One other possibility would be a Ufer Ground (http://www.psihq.com/iread/ufergrnd.htm). In your case it could be a modified Ufer ground, as the metal in the concrete would be the grounding electrode. I would use a piece of copper water pipe. Using a powered post-hole digger to dig an 8'+ hole. Place the copper pipe in the center of the hole and backfill with concrete until you are within 6" of the surface of the earth. Once the concrete cures sufficiently, place an undergound sprinkler valve box over the concrete and the copper pipe which is exposed. From there you may run any grounding circuits underground to the pipe, then either silver solder or exothermically weld the conductor to the pipe for a low ohmic ground. In areas where large stones are present, you may use a rock-drill to get your requisite depth, then bond a solid rod into the hole with hydraulic concrete. (You don't want to use a tube since the hydraulic concrete could well flatten the pipe.)

We were able to get a 4-Ohm ground on top of a mountain using a Ufer ground in the footings of the building and of the tower. There is a wive's tale about lightning "exploding" concrete when the ground is in the portland cement. Don't take that to heart. Ufer grounds were first used in bomb storage buildings near Flagstaff, AZ during WWII, and are commonly used on broadcast and communications towers and on tall buildings.


73 DE KAGKT/7

--Steve

AE1PT
01-07-2008, 01:56 AM
One can also use a 3' section of iron pipe with a cap threaded on the end to get them down far enough to strike with a sledge. Many electricians actually drive them into the ground at a shallow angle to make driving easier.

You should excavate a hole at least 6-9" deep before starting the drive. Afterwards, add water repeatedly to firm up the soil to rod contact. An interesting trick to decrease the ground resistance is to mix a small amount of laundry detergent with the water you pour in. This has a hydrophilic effect that draws moisture to the area that has been saturated. Works for several years until the bond secures itself even more.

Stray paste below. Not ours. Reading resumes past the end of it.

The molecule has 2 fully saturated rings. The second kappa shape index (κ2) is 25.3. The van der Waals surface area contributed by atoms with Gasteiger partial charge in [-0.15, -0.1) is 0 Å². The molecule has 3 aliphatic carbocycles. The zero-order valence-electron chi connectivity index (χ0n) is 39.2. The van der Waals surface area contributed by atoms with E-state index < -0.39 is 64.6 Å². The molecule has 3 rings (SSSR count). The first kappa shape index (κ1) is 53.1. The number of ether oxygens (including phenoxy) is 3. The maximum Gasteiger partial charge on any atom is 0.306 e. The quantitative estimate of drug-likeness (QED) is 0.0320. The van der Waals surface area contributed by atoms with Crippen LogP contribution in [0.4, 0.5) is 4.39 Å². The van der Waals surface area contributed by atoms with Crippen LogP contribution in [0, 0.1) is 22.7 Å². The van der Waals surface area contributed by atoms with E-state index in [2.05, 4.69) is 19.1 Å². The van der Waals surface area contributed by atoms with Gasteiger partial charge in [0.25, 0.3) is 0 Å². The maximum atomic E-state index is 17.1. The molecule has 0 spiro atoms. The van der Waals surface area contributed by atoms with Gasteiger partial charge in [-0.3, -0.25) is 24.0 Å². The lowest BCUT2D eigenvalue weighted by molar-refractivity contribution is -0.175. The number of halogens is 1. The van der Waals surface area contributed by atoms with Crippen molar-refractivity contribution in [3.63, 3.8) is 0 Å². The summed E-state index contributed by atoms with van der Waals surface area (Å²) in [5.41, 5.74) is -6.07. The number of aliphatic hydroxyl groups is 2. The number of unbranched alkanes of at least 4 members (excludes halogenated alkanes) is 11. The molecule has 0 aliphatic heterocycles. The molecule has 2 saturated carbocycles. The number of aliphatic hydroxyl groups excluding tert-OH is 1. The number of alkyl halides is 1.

KA4EMR
01-10-2008, 08:48 PM
At the feed & seed where I work, I advise electric fence customers to drive the ground rod in a couple of feet, then pull it back out (using a post puller or car jack), fill the hole with water (N4PRT's suggestion of soapy water sounds better), let that soak in and add some more, then reinsert the rod and drive it in as deep as possible. Mud is slippery. Also, if possible, put the rod in a low spot or where it would get rainwater dripping off the barn roof and stay damp, or at least not as dry...

KA0GKT
01-11-2008, 05:25 AM
Quote[/b] (ka4emr @ Jan. 10 2008,13:48)]At the feed & seed where I work, I advise electric fence customers to drive the ground rod in a couple of feet, then pull it back out (using a post puller or car jack), fill the hole with water (N4PRT's suggestion of soapy water sounds better), let that soak in and add some more, then reinsert the rod and drive it in as deep as possible. Mud is slippery. Also, if possible, put the rod in a low spot or where it would get rainwater dripping off the barn roof and stay damp, or at least not as dry...
Use a post-hole-digger to dig an 8'+ hole 6" to 1' in diameter, place the grounding electrode into the center of the hole and backfill with kitty-litter mixed water softener salt leaving 2-3" of the conductor exposed above the kitty-litter mixture but below the surface of the ground.

Cover the exposed end of the grounding electrode with an underground sprinkler valve-box and place a 1-GPH drip irrigation emitterinto the box. Hook this up to your drip irrigation unit. Alternatively, you could run the condensate drain from your central airconditioner or the drain from your swamp cooler or power humidifier into the valve box. This will keep the kitty litter damp and help to leach the salt into the surrounding earth increasing the conductivity of the ground and making the effective diameter of the ground conductor.


73 DE KAGKT/7

--Steve